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The myth of the myth of the wage gap July 29, 2013

Posted by mareserinitatis in career, feminism, societal commentary, work.
Tags: , ,

Someone made a comment to me this weekend that I found rather interesting: “Why are men judged more on their income level than women?”

I thought this was interesting for two reasons.  First, Charles Peters posted something related on Facebook…which I’ll get back to in a moment.  (Thanks, Charles.)  Timing is everything.  Second, I was going to respond that, given our society is given to traditionalist notions, it’s kind of hard not to.  In traditional roles, men are supposed to be the breadwinners…hence, their income level is the primary characteristic by which they’re judged.  Feminism argues that this shouldn’t be the case, that men are more than just breadwinners and should have the same options to be stay-at-home dads, and it’s catching on…but slowly.

Anyway, I understand why the question is being asked and I do agree that it’s unfair that men are judged this way.  On the other hand, there’s a level of silliness in asking the question when it’s obvious we don’t live in a society where men and women are completely equal.

Going back to Charles, he posted a link to a video by Steven Horowitz that supposedly shows that women don’t actually make less than men and that this ‘supposed wage gap’ is actually a result of the fact that women go into fields where the income level is lower and also tend to work part-time.

Here’s the video, if you’re interested:

I love how, at the end, the Horowitz makes the comment that the wages paid “reflect the productivity of those choices.”  (And yes, I hope you’re getting the sarcasm here.)  Based on that comment, he’s ignoring the fact that, by his own argument, women having anything to do with raising children is completely unproductive.  Therefore, the real smart choice is simply to not have children.  (And, well, if you look at the women who tend to be highly successful in academia, it’s not a surprise that a good number of them don’t have children.)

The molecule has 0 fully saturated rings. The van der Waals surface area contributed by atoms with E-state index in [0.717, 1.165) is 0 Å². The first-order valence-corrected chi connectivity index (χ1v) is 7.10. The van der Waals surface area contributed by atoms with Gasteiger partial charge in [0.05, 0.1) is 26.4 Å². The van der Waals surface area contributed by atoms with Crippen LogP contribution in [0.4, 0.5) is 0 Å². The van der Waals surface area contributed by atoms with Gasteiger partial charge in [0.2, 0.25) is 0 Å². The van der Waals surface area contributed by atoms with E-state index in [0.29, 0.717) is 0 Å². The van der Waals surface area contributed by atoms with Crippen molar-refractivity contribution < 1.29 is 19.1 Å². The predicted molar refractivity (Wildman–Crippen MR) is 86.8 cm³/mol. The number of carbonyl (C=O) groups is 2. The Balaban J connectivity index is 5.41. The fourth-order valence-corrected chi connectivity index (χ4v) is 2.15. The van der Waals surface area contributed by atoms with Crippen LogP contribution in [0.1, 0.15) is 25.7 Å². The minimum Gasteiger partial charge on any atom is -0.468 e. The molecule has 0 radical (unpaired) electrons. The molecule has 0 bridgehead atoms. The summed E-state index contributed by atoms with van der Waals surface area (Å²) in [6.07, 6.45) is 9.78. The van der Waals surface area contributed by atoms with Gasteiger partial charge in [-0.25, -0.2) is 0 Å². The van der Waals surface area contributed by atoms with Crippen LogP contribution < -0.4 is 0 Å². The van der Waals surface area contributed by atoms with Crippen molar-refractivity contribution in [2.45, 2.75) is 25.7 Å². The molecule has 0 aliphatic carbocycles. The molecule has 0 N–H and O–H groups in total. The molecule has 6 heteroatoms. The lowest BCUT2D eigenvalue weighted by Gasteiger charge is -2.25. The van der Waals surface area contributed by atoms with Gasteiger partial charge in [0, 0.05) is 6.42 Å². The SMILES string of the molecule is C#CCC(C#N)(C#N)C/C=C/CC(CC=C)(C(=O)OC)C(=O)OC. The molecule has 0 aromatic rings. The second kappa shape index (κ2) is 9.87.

So sorry guys (and maybe some gals): you have a choice between marrying a successful woman or having children, but don’t expect both.

Horowitz also glosses over the fact that there is a serious chicken and the egg question about the lower-paying fields.  Are they really ‘lower productivity’ choices?  Is a school teacher really less productive than an engineer?  According to the market, maybe, but is that really a good evaluator of productivity?  Personally, in my work, I don’t know that I work a whole lot harder than a school teacher.  In fact, I was part of a program in undergrad where I worked with school teachers and, after seeing what they go through, decided there was no way it would be worth it.  The question in my mind is whether these fields are undervalued precisely because they are women-dominated.  (And, in fact, there is research that shows this.)

And finally, there’s this notion put forward in the video that women aren’t actually paid less than men.  The Center for American Progress put forward a study showing that, if you look at the wage gap in each occupation, it turns out that 97% of jobs pay women less.  This flies in the face of Horowitz’s suggestion that the solution is to encourage women to go into higher paying jobs.

Of course, the second part of his solution is only marginally helpful: men need to help more with child care.  However, this is asking 1) that men do something ‘non-productive’ in terms of market and 2) doesn’t do anything about the lower salary in many women-dominated fields.